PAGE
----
Babson College faculty explain, and are awarded for, their insights on entrepreneurial leaders, the rise and leadership of the black entertainment industry, and creating inclusive climates.
Professor Joel Shulman explained why entrepreneurs make great long-term leaders in a column on Marker, a Medium publication. Shulman cited leaders who founded and have remained with their companies, including Bill Gates and Jeff Bezos, and argued that they are motivated by long-term legacy and feel personally invested in the success of their companies.
Shulman also stated how his firm’s Entrepreneur 30 Index, which tracks the 30 largest entrepreneur-led companies in the U.S. stock market, found entrepreneurial leaders have an average tenure of 18.1 years, compared to 4.4 years for CEOs of Dow Jones Industrial Average companies. “While a traditional CEO may have a wealth of experience, according to my research the commitment, passion, and long-term mindset of an entrepreneur-CEO will ultimately win out in the market,” Shulman wrote.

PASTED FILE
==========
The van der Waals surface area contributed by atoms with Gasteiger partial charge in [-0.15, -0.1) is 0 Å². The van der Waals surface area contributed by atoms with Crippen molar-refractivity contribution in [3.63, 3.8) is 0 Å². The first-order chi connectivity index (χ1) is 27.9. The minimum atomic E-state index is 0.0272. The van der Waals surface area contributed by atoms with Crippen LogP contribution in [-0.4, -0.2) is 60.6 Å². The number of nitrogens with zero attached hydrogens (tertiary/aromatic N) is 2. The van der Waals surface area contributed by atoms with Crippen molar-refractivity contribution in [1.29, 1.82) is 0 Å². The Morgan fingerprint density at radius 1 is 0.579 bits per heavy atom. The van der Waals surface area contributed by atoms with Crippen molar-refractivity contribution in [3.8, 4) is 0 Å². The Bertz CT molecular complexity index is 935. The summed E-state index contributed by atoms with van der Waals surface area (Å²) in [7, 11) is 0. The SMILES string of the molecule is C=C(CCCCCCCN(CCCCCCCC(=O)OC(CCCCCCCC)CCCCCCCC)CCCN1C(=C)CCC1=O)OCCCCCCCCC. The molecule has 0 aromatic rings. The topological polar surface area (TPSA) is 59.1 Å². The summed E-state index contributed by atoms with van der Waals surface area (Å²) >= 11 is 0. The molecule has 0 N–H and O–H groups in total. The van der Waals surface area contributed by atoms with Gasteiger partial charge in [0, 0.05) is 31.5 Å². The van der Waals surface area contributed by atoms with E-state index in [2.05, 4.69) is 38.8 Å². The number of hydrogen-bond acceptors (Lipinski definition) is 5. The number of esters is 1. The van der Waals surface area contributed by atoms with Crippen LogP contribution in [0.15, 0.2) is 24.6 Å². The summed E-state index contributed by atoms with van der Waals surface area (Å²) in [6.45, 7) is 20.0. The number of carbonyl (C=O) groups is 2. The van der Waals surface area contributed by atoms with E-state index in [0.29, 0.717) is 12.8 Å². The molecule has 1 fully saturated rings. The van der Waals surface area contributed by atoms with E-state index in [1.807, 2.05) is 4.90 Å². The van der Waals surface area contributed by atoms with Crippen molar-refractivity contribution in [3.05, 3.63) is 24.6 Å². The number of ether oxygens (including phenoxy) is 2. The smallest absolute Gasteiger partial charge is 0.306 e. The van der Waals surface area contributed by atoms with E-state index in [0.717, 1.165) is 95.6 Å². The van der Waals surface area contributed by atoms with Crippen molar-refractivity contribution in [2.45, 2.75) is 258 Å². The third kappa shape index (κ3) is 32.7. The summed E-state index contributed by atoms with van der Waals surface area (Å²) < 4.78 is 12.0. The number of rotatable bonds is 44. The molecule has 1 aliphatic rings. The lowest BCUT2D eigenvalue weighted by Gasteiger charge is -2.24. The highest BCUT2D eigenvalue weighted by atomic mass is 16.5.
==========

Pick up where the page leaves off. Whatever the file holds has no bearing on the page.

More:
Associate Professor of Ethnomusicology Sandra Graham was presented with the Music in American Culture Award for her 2018 book, Spirituals and the Birth of a Black Entertainment Industry, at the 2019 meeting of the American Musicological Society earlier this month in Boston.
The book explores the rise of spirituals performed by jubilee troupes following the Civil War, and the award annually honors a book that illuminates an “important aspect of the music of the United States and places it in a rich cultural context.” The American Musicological Society was founded in 1934 to advance “research in the various field of music as a branch of learning and scholarship.”
Associate Professor Tina Opie participated in a fireside chat with Suni Harford, president of Union Bank of Switzerland (UBS) Asset Management, in New York late last month. The discussion centered on authenticity, diversity, and equity, and also featured a conversation on strategy to develop more inclusive climates. “I am hoping that the conversation catalyzed action on diversity, inclusion, and equity,” Opie said.